Home » Artificial Intelligence » Digital Transformation Often Begins at the Dumb End of Cognitive Technologies

Digital Transformation Often Begins at the Dumb End of Cognitive Technologies

July 3, 2019


A lot has been written about the need for organizations to transform into digital enterprises in order to be successful in the digital age. Every day oceans of new data are generated by sensors, searches, and sales. Many companies, sag under the weight of this data and have realized it can only be analyzed using artificial intelligence (AI) techniques. The goal of a digital enterprise is to leverage data to create a competitive edge. Because AI is essential for extracting insights from AI, some people have labeled the digital enterprise the “cognitive company.” Few enterprises have reached that lofty state. Nicole Laskowski (@TT_Nicole) asserts, “The so-called cognitive company — powered by AI and machine learning tools that transform work as we know it — is still more myth than a matter of fact.”[1] When beginning the digital transformation journey, Laskowski reports Thomas H. Davenport (@tdav), a distinguished professor at Babson College, recommends “[thinking] simply and incrementally when implementing cognitive technology.” In other words, start at the dumb end of cognitive technologies and grow as you learn. At Enterra Solutions®, we call this a “crawl, walk, run” approach to implementation.


The impact of AI is already being felt in the business world


The staff at PYMNTS.com note, “The Information Age is often associated with the Digital Revolution, which is what the world is currently undergoing. Through the eyes of the Digital Revolution, there’s a shift in daily processes, infrastructure and company culture. Basically, what’s occurring in the advancements in the economy has a direct impact on businesses and the way they operate.”[2] Most of us, whether we’re aware of it or not, have interacted with some sort of cognitive technology. McKinsey Global Institute (MGI) partners Michael Chui (@mchui), James Manyika, and Mehdi Miremadi observe, “Artificial intelligence seems to be everywhere. We experience it at home and on our phones. Before we know it — if entrepreneurs and business innovators are to be believed — AI will be in just about every product and service we buy and use.”[3] That’s impact.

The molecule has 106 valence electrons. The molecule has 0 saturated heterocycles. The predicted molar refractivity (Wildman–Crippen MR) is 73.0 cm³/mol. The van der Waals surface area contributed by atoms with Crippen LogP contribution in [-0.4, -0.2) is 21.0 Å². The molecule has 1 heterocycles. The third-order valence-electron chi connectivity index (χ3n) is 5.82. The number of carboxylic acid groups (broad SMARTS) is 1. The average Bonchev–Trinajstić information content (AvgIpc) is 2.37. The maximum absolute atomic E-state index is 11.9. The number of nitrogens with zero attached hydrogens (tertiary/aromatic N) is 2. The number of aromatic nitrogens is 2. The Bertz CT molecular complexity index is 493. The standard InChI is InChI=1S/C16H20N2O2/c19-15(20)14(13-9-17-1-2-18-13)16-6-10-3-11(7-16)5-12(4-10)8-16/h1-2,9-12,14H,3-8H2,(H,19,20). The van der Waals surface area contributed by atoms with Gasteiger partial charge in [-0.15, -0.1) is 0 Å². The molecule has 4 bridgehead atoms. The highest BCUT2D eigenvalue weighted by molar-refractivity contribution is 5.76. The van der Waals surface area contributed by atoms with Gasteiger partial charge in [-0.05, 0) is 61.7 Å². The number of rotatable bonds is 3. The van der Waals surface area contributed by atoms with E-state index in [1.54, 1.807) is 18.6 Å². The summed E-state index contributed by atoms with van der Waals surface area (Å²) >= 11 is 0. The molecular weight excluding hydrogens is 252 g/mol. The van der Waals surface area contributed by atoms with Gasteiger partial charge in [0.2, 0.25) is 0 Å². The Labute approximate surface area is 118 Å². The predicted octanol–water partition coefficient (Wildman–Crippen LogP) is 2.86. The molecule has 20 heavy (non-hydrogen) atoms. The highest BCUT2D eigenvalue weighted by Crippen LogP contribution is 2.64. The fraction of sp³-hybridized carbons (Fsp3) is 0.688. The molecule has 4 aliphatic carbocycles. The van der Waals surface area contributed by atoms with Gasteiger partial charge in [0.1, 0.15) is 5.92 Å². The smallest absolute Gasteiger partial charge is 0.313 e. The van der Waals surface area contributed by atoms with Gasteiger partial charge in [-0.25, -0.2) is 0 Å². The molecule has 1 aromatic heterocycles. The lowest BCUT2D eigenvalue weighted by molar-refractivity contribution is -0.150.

Despite the potential of cognitive technologies, they note there are currently some limitations holding AI back. The first limitation, they suggest, is data labeling. “Most current AI models are trained through ‘supervised learning.’ This means that humans must label and categorize the underlying data, which can be a sizable and error-prone chore.” The second limitation is obtaining massive training data sets. Despite the oceans of data being collected, they note, “The current wave of machine learning requires training data sets that are not only labeled but also sufficiently large and comprehensive.” The third limitation offered by the group is the explainability problem. They note, “Larger and more complex models make it hard to explain, in human terms, why a certain decision was reached (and even harder when it was reached in real time).” Enterra® addresses this problem using Massive DynamicsRepresentational Learning Machine™ (RLM). The RLM can help determine what type of analysis is best-suited for the data involved in a high-dimensional environment and it accomplishes this in a “glass box” rather than “black box” fashion.


A fourth limitation noted by the MGI partners is the generalizability of learning. They explain, “Unlike the way humans learn, AI models have difficulty carrying their experiences from one set of circumstances to another. In effect, whatever a model has achieved for a given use case remains applicable to that use case only. As a result, companies must repeatedly commit resources to train yet another model, even when the use cases are very similar. One promising response to this challenge is transfer learning. In this approach, an AI model is trained to accomplish a certain task and then quickly applies that learning to a similar but distinct activity.” A fifth limitation, and one that has received a lot of attention, is bias in data and algorithms. “Bias is a different kind of challenge,” the MGI partners explain. “Potentially devastating social repercussions can arise when human predilections (conscious or unaware) are brought to bear in choosing which data points to use and which to disregard.”